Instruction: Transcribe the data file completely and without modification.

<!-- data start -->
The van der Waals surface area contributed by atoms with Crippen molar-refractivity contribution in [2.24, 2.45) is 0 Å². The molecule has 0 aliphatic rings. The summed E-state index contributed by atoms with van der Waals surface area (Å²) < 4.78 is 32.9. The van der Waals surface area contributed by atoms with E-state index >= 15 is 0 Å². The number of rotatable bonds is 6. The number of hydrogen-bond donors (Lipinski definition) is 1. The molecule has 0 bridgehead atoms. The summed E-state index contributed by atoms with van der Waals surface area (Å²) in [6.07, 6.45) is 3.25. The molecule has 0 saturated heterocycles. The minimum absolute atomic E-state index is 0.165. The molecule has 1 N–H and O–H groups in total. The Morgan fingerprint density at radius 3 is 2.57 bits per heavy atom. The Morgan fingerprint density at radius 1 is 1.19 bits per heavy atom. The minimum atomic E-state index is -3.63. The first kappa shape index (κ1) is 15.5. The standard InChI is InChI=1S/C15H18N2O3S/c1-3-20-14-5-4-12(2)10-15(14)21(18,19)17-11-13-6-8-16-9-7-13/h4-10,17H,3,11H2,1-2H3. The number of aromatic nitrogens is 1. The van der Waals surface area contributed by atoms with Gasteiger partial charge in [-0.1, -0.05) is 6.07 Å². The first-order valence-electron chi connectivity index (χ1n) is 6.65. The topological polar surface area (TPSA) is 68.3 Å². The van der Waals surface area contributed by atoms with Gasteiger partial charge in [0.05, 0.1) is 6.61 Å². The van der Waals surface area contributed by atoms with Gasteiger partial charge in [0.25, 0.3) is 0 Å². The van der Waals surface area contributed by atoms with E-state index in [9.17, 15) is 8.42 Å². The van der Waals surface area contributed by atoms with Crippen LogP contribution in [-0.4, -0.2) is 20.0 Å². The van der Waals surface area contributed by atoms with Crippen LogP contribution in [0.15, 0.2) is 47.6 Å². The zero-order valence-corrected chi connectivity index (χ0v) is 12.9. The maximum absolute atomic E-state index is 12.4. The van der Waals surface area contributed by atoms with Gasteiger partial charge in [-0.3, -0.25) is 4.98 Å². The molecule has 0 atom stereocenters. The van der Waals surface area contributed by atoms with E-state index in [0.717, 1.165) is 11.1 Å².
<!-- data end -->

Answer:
The van der Waals surface area contributed by atoms with Crippen molar-refractivity contribution in [2.24, 2.45) is 0 Å². The molecule has 0 aliphatic rings. The summed E-state index contributed by atoms with van der Waals surface area (Å²) < 4.78 is 32.9. The van der Waals surface area contributed by atoms with E-state index >= 15 is 0 Å². The number of rotatable bonds is 6. The number of hydrogen-bond donors (Lipinski definition) is 1. The molecule has 0 bridgehead atoms. The summed E-state index contributed by atoms with van der Waals surface area (Å²) in [6.07, 6.45) is 3.25. The molecule has 0 saturated heterocycles. The minimum absolute atomic E-state index is 0.165. The molecule has 1 N–H and O–H groups in total. The Morgan fingerprint density at radius 3 is 2.57 bits per heavy atom. The Morgan fingerprint density at radius 1 is 1.19 bits per heavy atom. The minimum atomic E-state index is -3.63. The first kappa shape index (κ1) is 15.5. The standard InChI is InChI=1S/C15H18N2O3S/c1-3-20-14-5-4-12(2)10-15(14)21(18,19)17-11-13-6-8-16-9-7-13/h4-10,17H,3,11H2,1-2H3. The number of aromatic nitrogens is 1. The van der Waals surface area contributed by atoms with Gasteiger partial charge in [-0.1, -0.05) is 6.07 Å². The first-order valence-electron chi connectivity index (χ1n) is 6.65. The topological polar surface area (TPSA) is 68.3 Å². The van der Waals surface area contributed by atoms with Gasteiger partial charge in [0.05, 0.1) is 6.61 Å². The van der Waals surface area contributed by atoms with Gasteiger partial charge in [0.25, 0.3) is 0 Å². The van der Waals surface area contributed by atoms with E-state index in [9.17, 15) is 8.42 Å². The van der Waals surface area contributed by atoms with Crippen LogP contribution in [-0.4, -0.2) is 20.0 Å². The van der Waals surface area contributed by atoms with Crippen LogP contribution in [0.15, 0.2) is 47.6 Å². The zero-order valence-corrected chi connectivity index (χ0v) is 12.9. The maximum absolute atomic E-state index is 12.4. The van der Waals surface area contributed by atoms with Gasteiger partial charge in [-0.3, -0.25) is 4.98 Å². The molecule has 0 atom stereocenters. The van der Waals surface area contributed by atoms with E-state index in [0.717, 1.165) is 11.1 Å².